A 1% attack rate of Zika on the Gulf Coast would “have a vast economic impact of more than $183 million, including $117.1 million in direct medical costs and $66.3 million in productivity losses” (Lee) according to a computational model developed by Bruce Y. Lee, MD, associate professor of international health at the Johns Hopkins Bloomberg School of Public Health, and colleagues.
These are tremendously high numbers for America to worry about.
Once birth defects were discovered to be caused by Zika, President Barack Obama requested a $1.9 billion to fund, and after a stalemate lasting months, the U.S. Senate approved $1.1 billion in Zika funding as part of a stopgap bill to keep the federal government running.
J. Hotez, MD, PhD, dean of the National School of Tropical Medicine at Baylor College of Medicine and Texas Children’s Hospital Endowed Chair in Tropical Pediatrics, was disappointed to write in his Infectious Disease News, “This is part of an ongoing series of disappointments coming out of Washington,” referring to congress not being able to protect pregnant women from the Zika virus.
Lee and Hotez did conduct a study, but they believe they do not have enough support for their argument on the Zika funding.
“For their study, they developed an economic model to estimate Zika-related costs in Alabama, Florida, Georgia, Louisiana, Mississippi and Texas for an epidemic lasting 230 days – a duration that was based on the outbreak of Zika-related microcephaly in Northeast Brazil. They based their estimates on calculations of costs associated with clinical outcomes, medical and Medicaid costs and productivity losses. Importantly, because the economic impact of microcephaly is not well studied, the researchers substituted estimates for autism, which they said are likely to be lower. According to their estimates, the economic impact of $1.2 billion for an attack rate of just 1% — far lower than attack rates observed for Zika outbreaks in French Polynesia and Micronesia — would include $268 million in in direct medical costs and $919.2 million in productivity losses” (Lee).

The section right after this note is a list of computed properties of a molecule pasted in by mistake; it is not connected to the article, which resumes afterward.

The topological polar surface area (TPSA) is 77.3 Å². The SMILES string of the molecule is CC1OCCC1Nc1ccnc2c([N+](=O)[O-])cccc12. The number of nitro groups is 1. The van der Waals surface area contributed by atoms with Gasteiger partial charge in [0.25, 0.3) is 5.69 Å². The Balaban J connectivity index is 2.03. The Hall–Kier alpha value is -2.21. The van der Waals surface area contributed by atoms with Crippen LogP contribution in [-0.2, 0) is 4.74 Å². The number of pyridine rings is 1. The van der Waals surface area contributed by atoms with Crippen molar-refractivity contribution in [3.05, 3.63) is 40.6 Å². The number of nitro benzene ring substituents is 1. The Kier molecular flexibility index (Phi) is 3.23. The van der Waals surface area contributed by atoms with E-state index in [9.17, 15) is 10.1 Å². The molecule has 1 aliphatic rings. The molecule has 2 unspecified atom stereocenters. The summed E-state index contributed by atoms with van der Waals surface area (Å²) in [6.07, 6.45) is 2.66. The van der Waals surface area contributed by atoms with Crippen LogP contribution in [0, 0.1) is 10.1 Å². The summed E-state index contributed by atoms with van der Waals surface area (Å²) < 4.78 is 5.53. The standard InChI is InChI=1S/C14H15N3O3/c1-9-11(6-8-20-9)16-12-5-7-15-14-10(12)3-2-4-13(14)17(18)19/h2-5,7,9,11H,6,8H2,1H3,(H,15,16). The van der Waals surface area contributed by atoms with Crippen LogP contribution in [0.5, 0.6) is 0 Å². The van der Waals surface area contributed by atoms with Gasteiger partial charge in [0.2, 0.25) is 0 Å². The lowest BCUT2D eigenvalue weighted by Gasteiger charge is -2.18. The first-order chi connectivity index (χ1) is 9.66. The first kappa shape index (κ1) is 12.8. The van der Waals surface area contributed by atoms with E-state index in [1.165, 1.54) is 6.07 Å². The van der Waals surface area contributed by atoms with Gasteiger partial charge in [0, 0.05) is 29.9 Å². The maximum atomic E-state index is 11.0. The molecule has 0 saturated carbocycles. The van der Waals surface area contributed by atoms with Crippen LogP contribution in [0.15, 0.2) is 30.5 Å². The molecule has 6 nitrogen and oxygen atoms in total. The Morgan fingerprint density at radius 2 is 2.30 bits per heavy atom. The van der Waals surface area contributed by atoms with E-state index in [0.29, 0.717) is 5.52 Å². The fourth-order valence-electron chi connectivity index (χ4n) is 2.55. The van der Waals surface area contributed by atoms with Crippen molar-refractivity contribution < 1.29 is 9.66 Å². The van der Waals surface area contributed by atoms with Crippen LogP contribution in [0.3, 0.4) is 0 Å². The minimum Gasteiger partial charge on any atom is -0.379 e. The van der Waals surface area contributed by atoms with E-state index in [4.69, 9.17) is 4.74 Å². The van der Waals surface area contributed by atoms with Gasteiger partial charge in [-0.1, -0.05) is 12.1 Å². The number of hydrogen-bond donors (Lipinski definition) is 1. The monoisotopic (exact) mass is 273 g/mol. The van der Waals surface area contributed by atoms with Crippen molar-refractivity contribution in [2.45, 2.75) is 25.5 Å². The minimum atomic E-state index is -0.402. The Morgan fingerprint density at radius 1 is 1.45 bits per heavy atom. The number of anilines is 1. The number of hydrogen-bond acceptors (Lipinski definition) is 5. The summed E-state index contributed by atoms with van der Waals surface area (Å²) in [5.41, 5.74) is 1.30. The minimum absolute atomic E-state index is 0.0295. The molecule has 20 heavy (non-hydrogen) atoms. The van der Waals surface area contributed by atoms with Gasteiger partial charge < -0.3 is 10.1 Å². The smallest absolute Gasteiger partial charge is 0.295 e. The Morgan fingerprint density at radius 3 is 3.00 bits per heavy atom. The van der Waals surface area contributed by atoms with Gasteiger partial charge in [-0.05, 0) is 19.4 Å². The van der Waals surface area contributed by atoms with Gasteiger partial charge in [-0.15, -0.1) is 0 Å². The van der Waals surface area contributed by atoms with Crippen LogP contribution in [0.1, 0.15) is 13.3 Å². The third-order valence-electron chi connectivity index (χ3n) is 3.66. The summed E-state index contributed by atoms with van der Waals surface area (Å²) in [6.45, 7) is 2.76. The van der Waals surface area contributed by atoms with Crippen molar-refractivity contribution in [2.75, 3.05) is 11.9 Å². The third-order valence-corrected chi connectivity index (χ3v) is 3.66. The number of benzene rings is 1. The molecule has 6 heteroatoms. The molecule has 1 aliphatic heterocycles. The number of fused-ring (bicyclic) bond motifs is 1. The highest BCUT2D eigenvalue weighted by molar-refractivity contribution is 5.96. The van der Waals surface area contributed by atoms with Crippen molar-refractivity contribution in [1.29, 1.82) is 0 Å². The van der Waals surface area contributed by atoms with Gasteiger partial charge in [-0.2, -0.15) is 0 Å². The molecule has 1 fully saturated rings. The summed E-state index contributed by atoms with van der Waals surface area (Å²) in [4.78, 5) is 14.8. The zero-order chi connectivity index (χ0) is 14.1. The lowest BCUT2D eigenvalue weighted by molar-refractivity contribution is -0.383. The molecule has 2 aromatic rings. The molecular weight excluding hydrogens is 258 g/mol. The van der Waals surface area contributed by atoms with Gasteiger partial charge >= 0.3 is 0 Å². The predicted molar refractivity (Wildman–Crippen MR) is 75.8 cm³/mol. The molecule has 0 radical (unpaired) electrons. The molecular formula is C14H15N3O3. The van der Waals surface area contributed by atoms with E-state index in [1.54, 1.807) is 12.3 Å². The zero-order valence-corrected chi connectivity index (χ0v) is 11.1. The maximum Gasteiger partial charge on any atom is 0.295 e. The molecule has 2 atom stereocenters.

“Given the tremendous uncertainty surrounding potential attack rates for Zika in the U.S., our model and study demonstrated how various outcomes and costs would vary based on attack rate and other circumstances,”
“Without details regarding the Zika-prevention measures that would be implemented and how effective these may be, it is unclear what percentage of these costs may be averted.”
After these studies, it is very clear that Zika will cost America a lot of money unless something is done to prevent the spread of it.
The most effective way to prevent this disease today is to avoid a mosquito bite altogether. An EPA registered insect repellent is highly recommended to avoid bites, as well as a repellent using the main active ingredient IR 3535 as it is much safer than a Deet product.
(Original Article: http://www.healio.com/infectious-disease/emerging-diseases/news/in-the-journals/%7Bd82e204d-d6ec-4d5c-880a-103304497d21%7D/gulf-coast-zika-epidemic-with-1-attack-rate-would-cost-12-billion)